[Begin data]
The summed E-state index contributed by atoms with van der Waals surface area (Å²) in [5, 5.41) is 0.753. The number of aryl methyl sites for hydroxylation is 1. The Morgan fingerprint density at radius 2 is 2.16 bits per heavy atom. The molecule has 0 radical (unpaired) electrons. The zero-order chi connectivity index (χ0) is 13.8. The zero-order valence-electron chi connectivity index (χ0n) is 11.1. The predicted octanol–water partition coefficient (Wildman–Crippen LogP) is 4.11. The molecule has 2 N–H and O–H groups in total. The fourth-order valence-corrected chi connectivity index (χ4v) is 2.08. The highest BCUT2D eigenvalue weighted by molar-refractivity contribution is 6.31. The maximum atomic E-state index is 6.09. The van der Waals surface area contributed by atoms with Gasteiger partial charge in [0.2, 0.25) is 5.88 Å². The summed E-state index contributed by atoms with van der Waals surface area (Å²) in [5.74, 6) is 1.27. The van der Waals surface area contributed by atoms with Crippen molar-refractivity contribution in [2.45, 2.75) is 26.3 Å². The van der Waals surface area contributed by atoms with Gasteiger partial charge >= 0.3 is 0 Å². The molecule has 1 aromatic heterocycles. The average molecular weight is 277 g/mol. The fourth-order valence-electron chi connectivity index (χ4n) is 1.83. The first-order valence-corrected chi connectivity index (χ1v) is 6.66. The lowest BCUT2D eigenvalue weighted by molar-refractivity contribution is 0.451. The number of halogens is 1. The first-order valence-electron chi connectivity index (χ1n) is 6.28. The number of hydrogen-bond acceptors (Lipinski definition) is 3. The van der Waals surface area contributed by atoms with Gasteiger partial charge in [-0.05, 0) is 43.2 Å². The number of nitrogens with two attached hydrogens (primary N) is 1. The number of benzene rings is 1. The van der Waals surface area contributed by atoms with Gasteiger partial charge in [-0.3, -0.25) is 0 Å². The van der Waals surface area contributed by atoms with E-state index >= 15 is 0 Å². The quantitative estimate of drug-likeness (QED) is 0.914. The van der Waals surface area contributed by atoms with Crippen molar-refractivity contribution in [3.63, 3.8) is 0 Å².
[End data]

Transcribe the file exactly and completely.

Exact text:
The summed E-state index contributed by atoms with van der Waals surface area (Å²) in [5, 5.41) is 0.753. The number of aryl methyl sites for hydroxylation is 1. The Morgan fingerprint density at radius 2 is 2.16 bits per heavy atom. The molecule has 0 radical (unpaired) electrons. The zero-order chi connectivity index (χ0) is 13.8. The zero-order valence-electron chi connectivity index (χ0n) is 11.1. The predicted octanol–water partition coefficient (Wildman–Crippen LogP) is 4.11. The molecule has 2 N–H and O–H groups in total. The fourth-order valence-corrected chi connectivity index (χ4v) is 2.08. The highest BCUT2D eigenvalue weighted by molar-refractivity contribution is 6.31. The maximum atomic E-state index is 6.09. The van der Waals surface area contributed by atoms with Gasteiger partial charge in [0.2, 0.25) is 5.88 Å². The summed E-state index contributed by atoms with van der Waals surface area (Å²) in [5.74, 6) is 1.27. The van der Waals surface area contributed by atoms with Crippen molar-refractivity contribution in [2.45, 2.75) is 26.3 Å². The van der Waals surface area contributed by atoms with Gasteiger partial charge >= 0.3 is 0 Å². The molecule has 1 aromatic heterocycles. The average molecular weight is 277 g/mol. The fourth-order valence-electron chi connectivity index (χ4n) is 1.83. The first-order valence-corrected chi connectivity index (χ1v) is 6.66. The lowest BCUT2D eigenvalue weighted by molar-refractivity contribution is 0.451. The number of halogens is 1. The first-order valence-electron chi connectivity index (χ1n) is 6.28. The number of hydrogen-bond acceptors (Lipinski definition) is 3. The van der Waals surface area contributed by atoms with Gasteiger partial charge in [-0.05, 0) is 43.2 Å². The number of nitrogens with two attached hydrogens (primary N) is 1. The number of benzene rings is 1. The van der Waals surface area contributed by atoms with Gasteiger partial charge in [-0.3, -0.25) is 0 Å². The van der Waals surface area contributed by atoms with E-state index >= 15 is 0 Å². The quantitative estimate of drug-likeness (QED) is 0.914. The van der Waals surface area contributed by atoms with Crippen molar-refractivity contribution in [3.63, 3.8) is 0 Å².